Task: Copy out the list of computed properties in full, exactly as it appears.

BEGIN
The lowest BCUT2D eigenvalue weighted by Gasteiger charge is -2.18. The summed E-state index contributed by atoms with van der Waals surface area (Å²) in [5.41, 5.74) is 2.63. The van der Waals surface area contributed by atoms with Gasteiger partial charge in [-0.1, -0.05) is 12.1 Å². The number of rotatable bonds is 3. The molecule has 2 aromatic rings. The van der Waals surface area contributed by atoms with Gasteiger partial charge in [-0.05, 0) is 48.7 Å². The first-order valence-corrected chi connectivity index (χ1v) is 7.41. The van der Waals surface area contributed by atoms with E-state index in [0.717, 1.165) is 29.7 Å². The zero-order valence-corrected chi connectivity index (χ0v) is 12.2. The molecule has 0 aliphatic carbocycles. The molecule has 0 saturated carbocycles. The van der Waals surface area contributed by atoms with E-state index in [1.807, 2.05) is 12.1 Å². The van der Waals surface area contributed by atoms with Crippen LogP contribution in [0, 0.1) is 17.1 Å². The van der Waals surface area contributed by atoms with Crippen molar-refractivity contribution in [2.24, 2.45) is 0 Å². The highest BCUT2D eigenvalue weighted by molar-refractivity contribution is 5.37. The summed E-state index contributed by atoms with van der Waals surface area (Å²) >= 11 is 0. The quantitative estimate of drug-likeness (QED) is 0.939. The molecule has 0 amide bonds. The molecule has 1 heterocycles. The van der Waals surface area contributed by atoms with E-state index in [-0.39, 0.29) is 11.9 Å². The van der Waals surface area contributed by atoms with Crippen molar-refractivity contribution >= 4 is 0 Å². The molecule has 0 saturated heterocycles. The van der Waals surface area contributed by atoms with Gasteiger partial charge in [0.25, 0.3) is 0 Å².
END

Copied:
The lowest BCUT2D eigenvalue weighted by Gasteiger charge is -2.18. The summed E-state index contributed by atoms with van der Waals surface area (Å²) in [5.41, 5.74) is 2.63. The van der Waals surface area contributed by atoms with Gasteiger partial charge in [-0.1, -0.05) is 12.1 Å². The number of rotatable bonds is 3. The molecule has 2 aromatic rings. The van der Waals surface area contributed by atoms with Gasteiger partial charge in [-0.05, 0) is 48.7 Å². The first-order valence-corrected chi connectivity index (χ1v) is 7.41. The van der Waals surface area contributed by atoms with E-state index in [0.717, 1.165) is 29.7 Å². The zero-order valence-corrected chi connectivity index (χ0v) is 12.2. The molecule has 0 aliphatic carbocycles. The molecule has 0 saturated carbocycles. The van der Waals surface area contributed by atoms with E-state index in [1.807, 2.05) is 12.1 Å². The van der Waals surface area contributed by atoms with Crippen LogP contribution in [0, 0.1) is 17.1 Å². The van der Waals surface area contributed by atoms with Crippen molar-refractivity contribution in [2.24, 2.45) is 0 Å². The highest BCUT2D eigenvalue weighted by molar-refractivity contribution is 5.37. The summed E-state index contributed by atoms with van der Waals surface area (Å²) >= 11 is 0. The quantitative estimate of drug-likeness (QED) is 0.939. The molecule has 0 amide bonds. The molecule has 1 heterocycles. The van der Waals surface area contributed by atoms with E-state index in [-0.39, 0.29) is 11.9 Å². The van der Waals surface area contributed by atoms with Crippen molar-refractivity contribution >= 4 is 0 Å². The molecule has 0 saturated heterocycles. The van der Waals surface area contributed by atoms with Gasteiger partial charge in [0.25, 0.3) is 0 Å².